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Researching in Ireland - Dublin

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   Last chance for those interested in researching in Dublin to take advantage of the Early Bird Registration.  Information on both the Dublin and Belfast Research Trips along with registration forms can be found here.  Some people have asked if it’s worth the trip since “all of the records burned in the fire.”  The reality is that the fire at the Public Records Office (PRO) in 1922 was devastating however, not everything burned.  Civil Registration was not at the PRO, nor were the original books from Griffith’s Valuation.  In addition, since the fire, efforts have been made in the Irish genealogical community to collect records that might help substitute for the lost records.   Another comment was “everything is now online.”   Wouldn’t that be nice, but I don’t expect that to happen in my lifetime!  So what do we do in Ireland?  

   If you’re joining the research trip, most people begin in either Dublin or Belfast using the research facilities of the major repositories.  After the week, they travel to the area where their ancestors lived.  There’s nothing better that walking the land where you ancestors lived, or visiting with cousins that perhaps, you didn’t know you had!  The information below will be helpful to you even if you’re traveling on your own.

   The National Library of IrelandNational Library Reading Room is worth a trip even if you don’t plan to research.  Located on Kildare Street, just a few blocks from Trinity College and Grafton Street, the Library opened in 1890.  It was built in the classical style and designed by an architect from Cork, Thomas Deane.  It is also just across the courtyard from The National Museum.  Unlike many libraries in which you might be used to working, this is a closed stack library.  First of all, you will need a reader’s ticket to obtain material.  Then, using the catalog, you complete a request form indicating your reader’s number and desk number and the material will be brought to your desk. The National Library used to be the major repository for microfilms of the Roman Catholic Church records, but those records are now online. If you’re only going to be there for a short time, stop into the Genealogy Advisory Service on the mezzanine level, which has the major reference books and computers to access the some in-house databases, including an Irish Newspaper database.  No reader’s ticket is required to use the Genealogy Advisory Service.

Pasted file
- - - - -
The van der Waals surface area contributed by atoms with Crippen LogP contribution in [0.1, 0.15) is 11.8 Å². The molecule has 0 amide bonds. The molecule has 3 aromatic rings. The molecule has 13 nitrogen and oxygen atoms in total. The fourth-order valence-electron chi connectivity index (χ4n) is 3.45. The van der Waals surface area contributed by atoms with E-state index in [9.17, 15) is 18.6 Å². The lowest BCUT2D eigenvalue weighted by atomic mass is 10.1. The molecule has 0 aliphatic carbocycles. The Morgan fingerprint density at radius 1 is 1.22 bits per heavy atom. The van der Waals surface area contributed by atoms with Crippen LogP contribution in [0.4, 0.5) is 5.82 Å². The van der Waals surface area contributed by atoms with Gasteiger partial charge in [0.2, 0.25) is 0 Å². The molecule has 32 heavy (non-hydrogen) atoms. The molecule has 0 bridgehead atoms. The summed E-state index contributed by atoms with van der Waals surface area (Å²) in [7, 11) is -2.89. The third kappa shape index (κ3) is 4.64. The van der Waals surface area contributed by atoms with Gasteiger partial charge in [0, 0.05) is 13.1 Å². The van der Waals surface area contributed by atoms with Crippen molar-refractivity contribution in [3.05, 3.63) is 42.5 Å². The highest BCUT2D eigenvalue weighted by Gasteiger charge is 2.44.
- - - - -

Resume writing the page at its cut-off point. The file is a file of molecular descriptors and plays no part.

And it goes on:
One place to understand some of the records available in Ireland is by using the Sources Database referenced on the home page of the National Library.   In 1941, Richard Hayes, then the Director of the Library, began a cataloging project that lasted for 30 years.  The result was published as Manuscript Sources for the History of Irish Civilisation and contained over 17,000 pages of records in multiple volumes. The books are difficult to find outside of Ireland (there is a set at the Family History Library), but this collection has been digitized as the Sources database. Unless your ancestors were well off, you’re not likely to find their names listed, however what you can do is search for the locality where you ancestors lived to find out what records are available and where they are located.  Not everything in the Sources Database is at the National Library.  You’ll find references to material at the National Archives (usually listed as the PRO), the Public Records Office of Northern Ireland, and other repositories.  Another way to use Sources is to search for the name of the landlord (from Griffith’s Valuation) to determine if there are any estate records, and where they might be located.  If you find original manuscript material you can make a request and it will be sent to the Manuscript Reading Room (about a half block down from the main Library).